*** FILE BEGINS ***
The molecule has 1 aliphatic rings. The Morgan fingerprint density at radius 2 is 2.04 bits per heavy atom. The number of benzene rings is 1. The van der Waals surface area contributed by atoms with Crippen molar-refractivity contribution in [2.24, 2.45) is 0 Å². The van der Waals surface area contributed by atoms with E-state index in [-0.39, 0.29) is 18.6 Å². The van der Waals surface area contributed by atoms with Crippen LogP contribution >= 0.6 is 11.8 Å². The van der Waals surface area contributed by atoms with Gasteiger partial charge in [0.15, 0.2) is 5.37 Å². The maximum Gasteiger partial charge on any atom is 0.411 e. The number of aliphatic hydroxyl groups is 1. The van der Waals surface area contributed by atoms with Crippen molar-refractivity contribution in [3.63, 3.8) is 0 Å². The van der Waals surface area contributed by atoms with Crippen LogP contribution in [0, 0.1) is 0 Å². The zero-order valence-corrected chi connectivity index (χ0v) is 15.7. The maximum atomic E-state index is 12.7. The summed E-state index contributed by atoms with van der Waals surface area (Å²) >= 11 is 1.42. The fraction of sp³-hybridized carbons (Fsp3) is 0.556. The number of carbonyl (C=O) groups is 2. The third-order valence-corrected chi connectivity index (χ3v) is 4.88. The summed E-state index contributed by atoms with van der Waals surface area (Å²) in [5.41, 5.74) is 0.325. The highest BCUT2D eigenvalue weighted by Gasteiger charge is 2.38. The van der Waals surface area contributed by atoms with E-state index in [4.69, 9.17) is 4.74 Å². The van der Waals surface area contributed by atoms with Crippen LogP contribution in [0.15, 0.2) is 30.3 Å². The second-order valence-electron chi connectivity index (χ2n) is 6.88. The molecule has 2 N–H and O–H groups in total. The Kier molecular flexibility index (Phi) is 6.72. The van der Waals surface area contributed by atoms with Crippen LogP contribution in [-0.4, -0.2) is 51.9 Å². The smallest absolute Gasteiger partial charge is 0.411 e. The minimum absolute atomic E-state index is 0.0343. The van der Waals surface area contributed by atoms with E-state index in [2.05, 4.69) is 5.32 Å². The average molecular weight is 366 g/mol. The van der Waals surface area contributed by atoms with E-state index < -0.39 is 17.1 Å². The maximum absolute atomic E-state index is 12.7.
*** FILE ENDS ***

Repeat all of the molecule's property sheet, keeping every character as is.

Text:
The molecule has 1 aliphatic rings. The Morgan fingerprint density at radius 2 is 2.04 bits per heavy atom. The number of benzene rings is 1. The van der Waals surface area contributed by atoms with Crippen molar-refractivity contribution in [2.24, 2.45) is 0 Å². The van der Waals surface area contributed by atoms with E-state index in [-0.39, 0.29) is 18.6 Å². The van der Waals surface area contributed by atoms with Crippen LogP contribution >= 0.6 is 11.8 Å². The van der Waals surface area contributed by atoms with Gasteiger partial charge in [0.15, 0.2) is 5.37 Å². The maximum Gasteiger partial charge on any atom is 0.411 e. The number of aliphatic hydroxyl groups is 1. The van der Waals surface area contributed by atoms with Crippen molar-refractivity contribution in [3.63, 3.8) is 0 Å². The van der Waals surface area contributed by atoms with Crippen LogP contribution in [0, 0.1) is 0 Å². The zero-order valence-corrected chi connectivity index (χ0v) is 15.7. The maximum atomic E-state index is 12.7. The summed E-state index contributed by atoms with van der Waals surface area (Å²) >= 11 is 1.42. The fraction of sp³-hybridized carbons (Fsp3) is 0.556. The number of carbonyl (C=O) groups is 2. The third-order valence-corrected chi connectivity index (χ3v) is 4.88. The summed E-state index contributed by atoms with van der Waals surface area (Å²) in [5.41, 5.74) is 0.325. The highest BCUT2D eigenvalue weighted by Gasteiger charge is 2.38. The van der Waals surface area contributed by atoms with E-state index in [4.69, 9.17) is 4.74 Å². The van der Waals surface area contributed by atoms with Crippen LogP contribution in [0.15, 0.2) is 30.3 Å². The second-order valence-electron chi connectivity index (χ2n) is 6.88. The molecule has 2 N–H and O–H groups in total. The Kier molecular flexibility index (Phi) is 6.72. The van der Waals surface area contributed by atoms with Crippen LogP contribution in [-0.4, -0.2) is 51.9 Å². The smallest absolute Gasteiger partial charge is 0.411 e. The minimum absolute atomic E-state index is 0.0343. The van der Waals surface area contributed by atoms with E-state index in [2.05, 4.69) is 5.32 Å². The average molecular weight is 366 g/mol. The van der Waals surface area contributed by atoms with E-state index < -0.39 is 17.1 Å². The maximum absolute atomic E-state index is 12.7.